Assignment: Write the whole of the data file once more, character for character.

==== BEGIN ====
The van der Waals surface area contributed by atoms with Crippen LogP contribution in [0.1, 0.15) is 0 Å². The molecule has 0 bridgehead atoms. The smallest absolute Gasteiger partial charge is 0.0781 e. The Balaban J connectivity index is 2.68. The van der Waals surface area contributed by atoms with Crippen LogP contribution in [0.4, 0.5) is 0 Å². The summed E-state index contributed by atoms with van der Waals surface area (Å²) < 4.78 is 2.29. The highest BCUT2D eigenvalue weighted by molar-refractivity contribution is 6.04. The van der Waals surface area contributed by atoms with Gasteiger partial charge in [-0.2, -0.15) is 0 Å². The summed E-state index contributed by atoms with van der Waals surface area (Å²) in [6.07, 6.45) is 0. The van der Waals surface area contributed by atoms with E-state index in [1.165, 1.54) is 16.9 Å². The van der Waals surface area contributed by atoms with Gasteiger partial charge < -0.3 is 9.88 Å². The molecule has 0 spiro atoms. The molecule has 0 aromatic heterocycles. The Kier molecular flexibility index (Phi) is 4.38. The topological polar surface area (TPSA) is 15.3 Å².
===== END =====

The van der Waals surface area contributed by atoms with Crippen LogP contribution in [0.1, 0.15) is 0 Å². The molecule has 0 bridgehead atoms. The smallest absolute Gasteiger partial charge is 0.0781 e. The Balaban J connectivity index is 2.68. The van der Waals surface area contributed by atoms with Crippen LogP contribution in [0.4, 0.5) is 0 Å². The summed E-state index contributed by atoms with van der Waals surface area (Å²) < 4.78 is 2.29. The highest BCUT2D eigenvalue weighted by molar-refractivity contribution is 6.04. The van der Waals surface area contributed by atoms with Gasteiger partial charge in [-0.2, -0.15) is 0 Å². The summed E-state index contributed by atoms with van der Waals surface area (Å²) in [6.07, 6.45) is 0. The van der Waals surface area contributed by atoms with E-state index in [1.165, 1.54) is 16.9 Å². The van der Waals surface area contributed by atoms with Gasteiger partial charge < -0.3 is 9.88 Å². The molecule has 0 spiro atoms. The molecule has 0 aromatic heterocycles. The Kier molecular flexibility index (Phi) is 4.38. The topological polar surface area (TPSA) is 15.3 Å².